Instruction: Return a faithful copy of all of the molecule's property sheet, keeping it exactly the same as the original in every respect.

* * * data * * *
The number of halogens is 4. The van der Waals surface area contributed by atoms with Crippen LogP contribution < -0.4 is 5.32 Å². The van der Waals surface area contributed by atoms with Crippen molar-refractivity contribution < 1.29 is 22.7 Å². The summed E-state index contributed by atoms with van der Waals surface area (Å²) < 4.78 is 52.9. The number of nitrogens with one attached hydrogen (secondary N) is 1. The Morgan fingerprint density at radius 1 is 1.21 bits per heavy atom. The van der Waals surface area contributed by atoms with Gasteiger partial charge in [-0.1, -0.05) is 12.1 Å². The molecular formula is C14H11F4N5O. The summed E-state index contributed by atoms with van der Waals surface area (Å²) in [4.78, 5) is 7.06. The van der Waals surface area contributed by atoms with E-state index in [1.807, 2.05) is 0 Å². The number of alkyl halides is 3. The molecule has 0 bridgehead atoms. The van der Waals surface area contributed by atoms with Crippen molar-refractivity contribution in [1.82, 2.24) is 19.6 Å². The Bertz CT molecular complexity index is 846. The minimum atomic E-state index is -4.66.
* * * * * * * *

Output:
The number of halogens is 4. The van der Waals surface area contributed by atoms with Crippen LogP contribution < -0.4 is 5.32 Å². The van der Waals surface area contributed by atoms with Crippen molar-refractivity contribution < 1.29 is 22.7 Å². The summed E-state index contributed by atoms with van der Waals surface area (Å²) < 4.78 is 52.9. The number of nitrogens with one attached hydrogen (secondary N) is 1. The Morgan fingerprint density at radius 1 is 1.21 bits per heavy atom. The van der Waals surface area contributed by atoms with Gasteiger partial charge in [-0.1, -0.05) is 12.1 Å². The molecular formula is C14H11F4N5O. The summed E-state index contributed by atoms with van der Waals surface area (Å²) in [4.78, 5) is 7.06. The van der Waals surface area contributed by atoms with E-state index in [1.807, 2.05) is 0 Å². The number of alkyl halides is 3. The molecule has 0 bridgehead atoms. The van der Waals surface area contributed by atoms with Crippen molar-refractivity contribution in [1.82, 2.24) is 19.6 Å². The Bertz CT molecular complexity index is 846. The minimum atomic E-state index is -4.66.